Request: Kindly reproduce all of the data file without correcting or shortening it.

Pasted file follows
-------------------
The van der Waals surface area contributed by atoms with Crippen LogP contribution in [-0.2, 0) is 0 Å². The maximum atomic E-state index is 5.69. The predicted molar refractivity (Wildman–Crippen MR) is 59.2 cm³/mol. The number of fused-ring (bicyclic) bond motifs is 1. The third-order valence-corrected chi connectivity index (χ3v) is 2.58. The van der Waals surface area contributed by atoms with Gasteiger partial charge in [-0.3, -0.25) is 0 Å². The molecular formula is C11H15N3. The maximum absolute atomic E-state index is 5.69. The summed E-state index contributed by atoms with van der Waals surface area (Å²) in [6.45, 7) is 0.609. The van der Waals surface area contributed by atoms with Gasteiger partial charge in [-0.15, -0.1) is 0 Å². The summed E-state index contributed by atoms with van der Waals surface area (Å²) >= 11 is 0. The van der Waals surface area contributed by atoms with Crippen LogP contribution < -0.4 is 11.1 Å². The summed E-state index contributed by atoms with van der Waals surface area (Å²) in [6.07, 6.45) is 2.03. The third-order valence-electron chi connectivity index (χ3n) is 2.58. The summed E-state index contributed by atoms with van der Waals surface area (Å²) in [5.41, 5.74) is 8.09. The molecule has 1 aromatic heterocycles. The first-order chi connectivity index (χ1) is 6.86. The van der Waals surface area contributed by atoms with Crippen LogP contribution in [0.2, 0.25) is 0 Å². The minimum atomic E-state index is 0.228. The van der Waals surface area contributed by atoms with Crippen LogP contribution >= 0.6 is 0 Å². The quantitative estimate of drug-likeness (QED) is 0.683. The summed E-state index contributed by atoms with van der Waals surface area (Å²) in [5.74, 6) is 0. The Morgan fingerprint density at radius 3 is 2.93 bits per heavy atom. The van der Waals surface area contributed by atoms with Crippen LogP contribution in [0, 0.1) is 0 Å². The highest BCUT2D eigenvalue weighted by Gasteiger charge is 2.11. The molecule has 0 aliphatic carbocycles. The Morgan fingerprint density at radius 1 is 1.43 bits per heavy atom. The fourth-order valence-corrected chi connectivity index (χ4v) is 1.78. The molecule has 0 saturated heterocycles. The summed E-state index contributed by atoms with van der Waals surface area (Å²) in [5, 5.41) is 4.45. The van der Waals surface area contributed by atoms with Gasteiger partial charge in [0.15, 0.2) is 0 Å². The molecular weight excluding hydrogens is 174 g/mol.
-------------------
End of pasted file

The van der Waals surface area contributed by atoms with Crippen LogP contribution in [-0.2, 0) is 0 Å². The maximum atomic E-state index is 5.69. The predicted molar refractivity (Wildman–Crippen MR) is 59.2 cm³/mol. The number of fused-ring (bicyclic) bond motifs is 1. The third-order valence-corrected chi connectivity index (χ3v) is 2.58. The van der Waals surface area contributed by atoms with Gasteiger partial charge in [-0.3, -0.25) is 0 Å². The molecular formula is C11H15N3. The maximum absolute atomic E-state index is 5.69. The summed E-state index contributed by atoms with van der Waals surface area (Å²) in [6.45, 7) is 0.609. The van der Waals surface area contributed by atoms with Gasteiger partial charge in [-0.15, -0.1) is 0 Å². The summed E-state index contributed by atoms with van der Waals surface area (Å²) >= 11 is 0. The van der Waals surface area contributed by atoms with Crippen LogP contribution < -0.4 is 11.1 Å². The summed E-state index contributed by atoms with van der Waals surface area (Å²) in [6.07, 6.45) is 2.03. The third-order valence-electron chi connectivity index (χ3n) is 2.58. The summed E-state index contributed by atoms with van der Waals surface area (Å²) in [5.41, 5.74) is 8.09. The molecule has 1 aromatic heterocycles. The first-order chi connectivity index (χ1) is 6.86. The van der Waals surface area contributed by atoms with Crippen LogP contribution in [0.2, 0.25) is 0 Å². The minimum atomic E-state index is 0.228. The van der Waals surface area contributed by atoms with Crippen LogP contribution >= 0.6 is 0 Å². The quantitative estimate of drug-likeness (QED) is 0.683. The summed E-state index contributed by atoms with van der Waals surface area (Å²) in [5.74, 6) is 0. The Morgan fingerprint density at radius 3 is 2.93 bits per heavy atom. The van der Waals surface area contributed by atoms with Crippen LogP contribution in [0, 0.1) is 0 Å². The highest BCUT2D eigenvalue weighted by Gasteiger charge is 2.11. The molecule has 0 aliphatic carbocycles. The Morgan fingerprint density at radius 1 is 1.43 bits per heavy atom. The fourth-order valence-corrected chi connectivity index (χ4v) is 1.78. The molecule has 0 saturated heterocycles. The summed E-state index contributed by atoms with van der Waals surface area (Å²) in [5, 5.41) is 4.45. The van der Waals surface area contributed by atoms with Gasteiger partial charge in [0.15, 0.2) is 0 Å². The molecular weight excluding hydrogens is 174 g/mol.